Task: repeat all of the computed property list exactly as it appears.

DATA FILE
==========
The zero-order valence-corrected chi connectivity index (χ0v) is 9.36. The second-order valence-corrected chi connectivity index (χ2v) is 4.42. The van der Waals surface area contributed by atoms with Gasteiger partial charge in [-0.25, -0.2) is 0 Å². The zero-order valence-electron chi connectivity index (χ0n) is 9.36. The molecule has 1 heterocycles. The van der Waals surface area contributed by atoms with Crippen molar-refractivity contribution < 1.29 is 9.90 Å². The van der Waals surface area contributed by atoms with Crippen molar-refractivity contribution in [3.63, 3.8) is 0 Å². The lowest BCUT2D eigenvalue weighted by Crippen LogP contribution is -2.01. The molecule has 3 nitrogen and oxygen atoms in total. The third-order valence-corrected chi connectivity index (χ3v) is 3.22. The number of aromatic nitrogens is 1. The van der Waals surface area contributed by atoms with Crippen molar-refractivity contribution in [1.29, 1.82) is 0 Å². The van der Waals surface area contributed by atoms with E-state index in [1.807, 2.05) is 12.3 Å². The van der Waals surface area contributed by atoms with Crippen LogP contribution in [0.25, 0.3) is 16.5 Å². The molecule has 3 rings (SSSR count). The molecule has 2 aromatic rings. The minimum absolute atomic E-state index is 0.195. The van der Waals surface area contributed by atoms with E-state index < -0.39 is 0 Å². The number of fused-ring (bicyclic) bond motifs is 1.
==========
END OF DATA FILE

The zero-order valence-corrected chi connectivity index (χ0v) is 9.36. The second-order valence-corrected chi connectivity index (χ2v) is 4.42. The van der Waals surface area contributed by atoms with Gasteiger partial charge in [-0.25, -0.2) is 0 Å². The zero-order valence-electron chi connectivity index (χ0n) is 9.36. The molecule has 1 heterocycles. The van der Waals surface area contributed by atoms with Crippen molar-refractivity contribution < 1.29 is 9.90 Å². The van der Waals surface area contributed by atoms with Crippen molar-refractivity contribution in [3.63, 3.8) is 0 Å². The lowest BCUT2D eigenvalue weighted by Crippen LogP contribution is -2.01. The molecule has 3 nitrogen and oxygen atoms in total. The third-order valence-corrected chi connectivity index (χ3v) is 3.22. The number of aromatic nitrogens is 1. The van der Waals surface area contributed by atoms with Crippen molar-refractivity contribution in [1.29, 1.82) is 0 Å². The van der Waals surface area contributed by atoms with E-state index in [1.807, 2.05) is 12.3 Å². The van der Waals surface area contributed by atoms with Crippen LogP contribution in [0.25, 0.3) is 16.5 Å². The molecule has 3 rings (SSSR count). The molecule has 2 aromatic rings. The minimum absolute atomic E-state index is 0.195. The van der Waals surface area contributed by atoms with E-state index < -0.39 is 0 Å². The number of fused-ring (bicyclic) bond motifs is 1.